Drag Queen Story Time is not okay
Having drag queens perform for kids isn't open-minded or liberal – it's just creepy.
I’m sure many of us have often thought that what’s missing from the early-years curriculum are men with plastic tits and spangly dresses reading books. But fear not, SNP MP Mhairi Black is on a mission to right this crushing injustice, championing the rights of queer-identifying five-year-olds across Scotland.
Last month, Black accompanied Nathan Mullen, a drag queen who performs under the name ‘FlowJob’, to Glencoats primary school to mark LGBT History Month. Mullen does work for an initiative for kids called ‘Drag Queen Story Time’ (DQST). And in addition to reading to reception classes at Glencoats, the pair educated the children about Section 28, a law introduced in 1988 (now repealed) that banned the ‘promotion of homosexuality’.
Shortly after the visit, it became apparent that Mullen’s social media was full of adult content. A gale-force Twitterstorm erupted, with the Glencoats’ headteacher, Mullen and Black accused of failing in their duty to protect children. Predictably, those who questioned the rationale behind inviting an adult entertainer into a primary school were smeared as bigots. Black tweeted that the criticisms were homophobic, and that a visit from a gay MP and drag queen when she was at school ‘would have made an immeasurable difference’ to the ‘difficult childhoods’ endured by her and her ‘LGBT classmates’.
Unlike Black and Mullen, I came of age under Section 28, and I never want to see people hidden away or made to feel ashamed of who they love. But it is fair to ask who exactly benefits from DQST – because, arguably, it isn’t children.
Pioneered by ‘queer activist’ Michelle Tea, DQST events were first trialled in 2015 at a public library in San Francisco. Now it has migrated over to Britain, too. Last month the British Library promoted an event with children’s drag entertainer Alyssa Van Delle, calling Van Delle a ‘hot’ performer who will ‘have you on the edge of your seat and gagging for more’.
DQST claims to offer ‘queer role models’ to children. But despite the popularity of its events, it remains unclear how a man in a lurid frock will make kids with two mums feel supported, or how DQST serves to stop the bullying of kids who don’t conform. Britain is a remarkably tolerant country and many children will have a same-sex couple somewhere in their family; aunties Clare and Kate are likely to be better role models than adult entertainers with X-rated social-media feeds.
DQST has been widely praised as ‘teaching tolerance’, but one of the great things about young children is that they don’t really have any preconceptions to challenge. DQST seems just to be an opportunity for straight middle-class parents to feel worthy and to bond over a post-performance soy macchiato.
Still, there is something more sinister to DQST. The male drag performers going into schools and libraries are routinely introduced to children as ‘she’. In this way, far from challenging stereotypes, DQST performances underscore the idea that womanhood is a gaudy, sexualised costume. Children are introduced to the use of preferred pronouns and the concept, popularised by queer theory, that ‘gender is a performance’.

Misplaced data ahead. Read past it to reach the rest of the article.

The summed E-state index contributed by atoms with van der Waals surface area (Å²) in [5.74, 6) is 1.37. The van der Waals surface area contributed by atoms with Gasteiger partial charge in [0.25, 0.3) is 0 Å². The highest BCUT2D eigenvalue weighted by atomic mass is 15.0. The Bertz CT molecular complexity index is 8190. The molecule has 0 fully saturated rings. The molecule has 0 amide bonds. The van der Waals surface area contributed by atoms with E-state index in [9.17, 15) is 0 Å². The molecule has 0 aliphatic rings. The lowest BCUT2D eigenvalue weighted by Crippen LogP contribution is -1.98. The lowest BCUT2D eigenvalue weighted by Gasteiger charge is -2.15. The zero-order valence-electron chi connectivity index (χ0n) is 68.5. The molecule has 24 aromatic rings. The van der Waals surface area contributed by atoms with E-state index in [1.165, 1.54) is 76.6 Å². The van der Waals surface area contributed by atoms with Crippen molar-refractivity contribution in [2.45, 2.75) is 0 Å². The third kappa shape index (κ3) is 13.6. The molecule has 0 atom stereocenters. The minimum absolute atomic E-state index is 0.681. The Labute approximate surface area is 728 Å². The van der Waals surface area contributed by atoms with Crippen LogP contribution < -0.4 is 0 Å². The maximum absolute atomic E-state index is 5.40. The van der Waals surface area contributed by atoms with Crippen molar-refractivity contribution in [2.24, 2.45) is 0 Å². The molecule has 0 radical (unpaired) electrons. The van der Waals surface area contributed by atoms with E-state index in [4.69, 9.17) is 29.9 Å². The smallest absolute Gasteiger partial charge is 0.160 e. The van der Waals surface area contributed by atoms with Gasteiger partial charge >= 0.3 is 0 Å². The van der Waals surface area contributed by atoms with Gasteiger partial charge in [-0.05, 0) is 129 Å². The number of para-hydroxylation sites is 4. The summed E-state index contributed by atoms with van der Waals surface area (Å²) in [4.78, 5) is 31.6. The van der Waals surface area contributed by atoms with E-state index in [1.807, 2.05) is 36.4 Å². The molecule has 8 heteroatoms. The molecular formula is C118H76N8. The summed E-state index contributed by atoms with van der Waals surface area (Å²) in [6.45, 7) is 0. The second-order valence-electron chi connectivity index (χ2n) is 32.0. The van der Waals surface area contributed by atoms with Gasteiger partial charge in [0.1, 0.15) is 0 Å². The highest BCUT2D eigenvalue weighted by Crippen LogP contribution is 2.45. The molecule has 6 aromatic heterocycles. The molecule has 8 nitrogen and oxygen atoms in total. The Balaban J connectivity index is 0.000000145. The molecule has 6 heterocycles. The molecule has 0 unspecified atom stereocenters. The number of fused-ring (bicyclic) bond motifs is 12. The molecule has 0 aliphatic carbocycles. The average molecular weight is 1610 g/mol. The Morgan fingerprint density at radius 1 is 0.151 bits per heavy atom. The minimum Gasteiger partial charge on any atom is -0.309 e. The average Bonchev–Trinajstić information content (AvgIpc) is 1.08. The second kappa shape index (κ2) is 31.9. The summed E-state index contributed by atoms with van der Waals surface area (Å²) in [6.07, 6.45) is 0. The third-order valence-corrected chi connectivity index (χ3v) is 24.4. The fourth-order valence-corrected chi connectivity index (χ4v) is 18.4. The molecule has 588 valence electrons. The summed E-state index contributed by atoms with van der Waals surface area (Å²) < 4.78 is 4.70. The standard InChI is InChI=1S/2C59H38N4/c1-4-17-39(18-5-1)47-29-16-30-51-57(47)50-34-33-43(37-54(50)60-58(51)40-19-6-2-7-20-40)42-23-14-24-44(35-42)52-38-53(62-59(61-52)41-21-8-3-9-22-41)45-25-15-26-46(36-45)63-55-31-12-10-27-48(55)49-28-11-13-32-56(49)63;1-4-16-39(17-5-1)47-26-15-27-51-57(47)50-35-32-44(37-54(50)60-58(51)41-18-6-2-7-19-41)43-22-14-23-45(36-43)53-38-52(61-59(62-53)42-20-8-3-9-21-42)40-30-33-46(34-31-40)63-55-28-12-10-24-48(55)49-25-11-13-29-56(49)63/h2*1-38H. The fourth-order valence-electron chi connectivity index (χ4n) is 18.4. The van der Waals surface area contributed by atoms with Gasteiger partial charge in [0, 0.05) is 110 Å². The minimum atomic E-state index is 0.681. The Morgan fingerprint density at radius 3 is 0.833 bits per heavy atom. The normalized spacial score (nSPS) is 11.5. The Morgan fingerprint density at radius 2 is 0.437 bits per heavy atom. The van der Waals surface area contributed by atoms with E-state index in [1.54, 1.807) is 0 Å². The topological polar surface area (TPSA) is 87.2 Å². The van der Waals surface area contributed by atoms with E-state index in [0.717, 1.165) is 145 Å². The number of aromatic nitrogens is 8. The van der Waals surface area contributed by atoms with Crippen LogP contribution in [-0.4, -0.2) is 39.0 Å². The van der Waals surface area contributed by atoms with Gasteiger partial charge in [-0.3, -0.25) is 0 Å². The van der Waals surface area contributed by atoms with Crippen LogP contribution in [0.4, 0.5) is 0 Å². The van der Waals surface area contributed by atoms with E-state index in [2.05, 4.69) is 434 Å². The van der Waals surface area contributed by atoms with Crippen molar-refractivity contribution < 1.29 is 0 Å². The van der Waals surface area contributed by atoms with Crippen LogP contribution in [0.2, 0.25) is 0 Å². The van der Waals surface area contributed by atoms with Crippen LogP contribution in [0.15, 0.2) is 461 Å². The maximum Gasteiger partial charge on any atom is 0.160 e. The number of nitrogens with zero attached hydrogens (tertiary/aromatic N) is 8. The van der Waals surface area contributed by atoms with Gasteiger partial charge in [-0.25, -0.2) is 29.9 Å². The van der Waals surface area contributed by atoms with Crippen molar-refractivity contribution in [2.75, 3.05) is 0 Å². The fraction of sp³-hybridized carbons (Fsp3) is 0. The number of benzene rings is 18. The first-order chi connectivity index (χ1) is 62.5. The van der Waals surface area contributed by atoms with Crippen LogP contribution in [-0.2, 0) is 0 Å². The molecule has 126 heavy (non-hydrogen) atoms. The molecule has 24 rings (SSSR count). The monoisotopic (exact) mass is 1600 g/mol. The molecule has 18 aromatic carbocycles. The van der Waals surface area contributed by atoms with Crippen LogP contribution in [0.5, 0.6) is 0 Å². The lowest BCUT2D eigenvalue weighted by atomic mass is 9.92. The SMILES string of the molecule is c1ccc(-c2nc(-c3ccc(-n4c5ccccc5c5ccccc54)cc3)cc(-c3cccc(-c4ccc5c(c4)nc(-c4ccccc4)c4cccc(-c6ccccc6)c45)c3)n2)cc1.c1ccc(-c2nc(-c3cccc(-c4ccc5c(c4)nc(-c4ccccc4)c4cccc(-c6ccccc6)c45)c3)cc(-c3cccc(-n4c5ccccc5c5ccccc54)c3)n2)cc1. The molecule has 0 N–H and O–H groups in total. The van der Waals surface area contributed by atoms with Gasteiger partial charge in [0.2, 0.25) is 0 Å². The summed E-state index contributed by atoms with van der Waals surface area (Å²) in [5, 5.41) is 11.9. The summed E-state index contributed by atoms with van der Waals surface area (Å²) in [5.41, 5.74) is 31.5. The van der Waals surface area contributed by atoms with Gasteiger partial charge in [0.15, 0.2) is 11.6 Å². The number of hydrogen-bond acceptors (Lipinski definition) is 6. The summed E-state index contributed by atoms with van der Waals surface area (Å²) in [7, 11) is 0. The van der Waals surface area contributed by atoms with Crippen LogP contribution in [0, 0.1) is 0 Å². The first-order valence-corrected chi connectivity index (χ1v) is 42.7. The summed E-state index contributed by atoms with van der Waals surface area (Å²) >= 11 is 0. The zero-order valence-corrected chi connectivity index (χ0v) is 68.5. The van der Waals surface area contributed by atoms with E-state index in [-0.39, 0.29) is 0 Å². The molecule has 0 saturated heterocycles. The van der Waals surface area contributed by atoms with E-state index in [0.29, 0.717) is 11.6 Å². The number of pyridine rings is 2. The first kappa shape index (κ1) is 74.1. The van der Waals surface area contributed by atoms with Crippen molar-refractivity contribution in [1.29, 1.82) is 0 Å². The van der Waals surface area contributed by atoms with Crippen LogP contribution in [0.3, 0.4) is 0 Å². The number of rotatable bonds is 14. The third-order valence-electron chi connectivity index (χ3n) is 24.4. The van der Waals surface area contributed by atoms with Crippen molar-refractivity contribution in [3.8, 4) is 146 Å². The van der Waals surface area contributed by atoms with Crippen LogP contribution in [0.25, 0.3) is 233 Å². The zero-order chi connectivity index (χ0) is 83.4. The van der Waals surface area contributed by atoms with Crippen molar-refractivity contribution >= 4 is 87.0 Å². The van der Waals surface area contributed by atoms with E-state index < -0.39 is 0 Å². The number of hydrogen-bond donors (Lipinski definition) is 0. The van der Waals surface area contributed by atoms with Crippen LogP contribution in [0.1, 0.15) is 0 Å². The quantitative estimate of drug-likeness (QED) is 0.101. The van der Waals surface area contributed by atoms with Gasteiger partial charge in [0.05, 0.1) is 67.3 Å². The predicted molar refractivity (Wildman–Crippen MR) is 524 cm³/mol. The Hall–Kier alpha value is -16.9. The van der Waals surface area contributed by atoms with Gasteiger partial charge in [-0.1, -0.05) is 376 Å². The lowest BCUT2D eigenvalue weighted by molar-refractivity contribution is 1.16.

At a fundamental level, this creates a disjuncture between what the child knows to be true and what the child is compelled to say. In this way, DQST teaches compliance; it is the conceit of arrogant activists who seek to indoctrinate children, not educate them. That this is happening under the guise of ‘inclusivity’ and within libraries and schools is a bitter irony.
There is some disquiet from within the drag scene itself about DQST. Gay drag queen Kitty Demure has compared DQST to having ‘a stripper or a porn star to influence your child’.
In a video that rapidly went viral, Demure addressed DQST’s fans, who want to show the world they’re not ‘Nazis’ or ‘homophobes’, telling them: ‘Honestly, you’re not doing the gay community any favours. In fact, you’re hurting us. We have already had a reputation of being paedophiles, and being perverts, and deviants. We don’t need you to bring your children around.’
To my mind, DQST is a sinister attempt to force an adult ideology on to children. Accusations of homophobia have been weaponised to silence critics. As Mhairi Black’s reaction to the Glencoats controversy shows, motivations must not be questioned when they come wrapped in sparkles and rainbows.
It seems we have learned nothing. Yet again, fears of ‘isms’ and causing offence have been put ahead of safeguarding. I fear the legacy of DQST will last long after Mullen has hung up his wig and size-10 stilettos.
Jo Bartosch is a journalist campaigning for the rights of women and girls.
Picture by: Getty.
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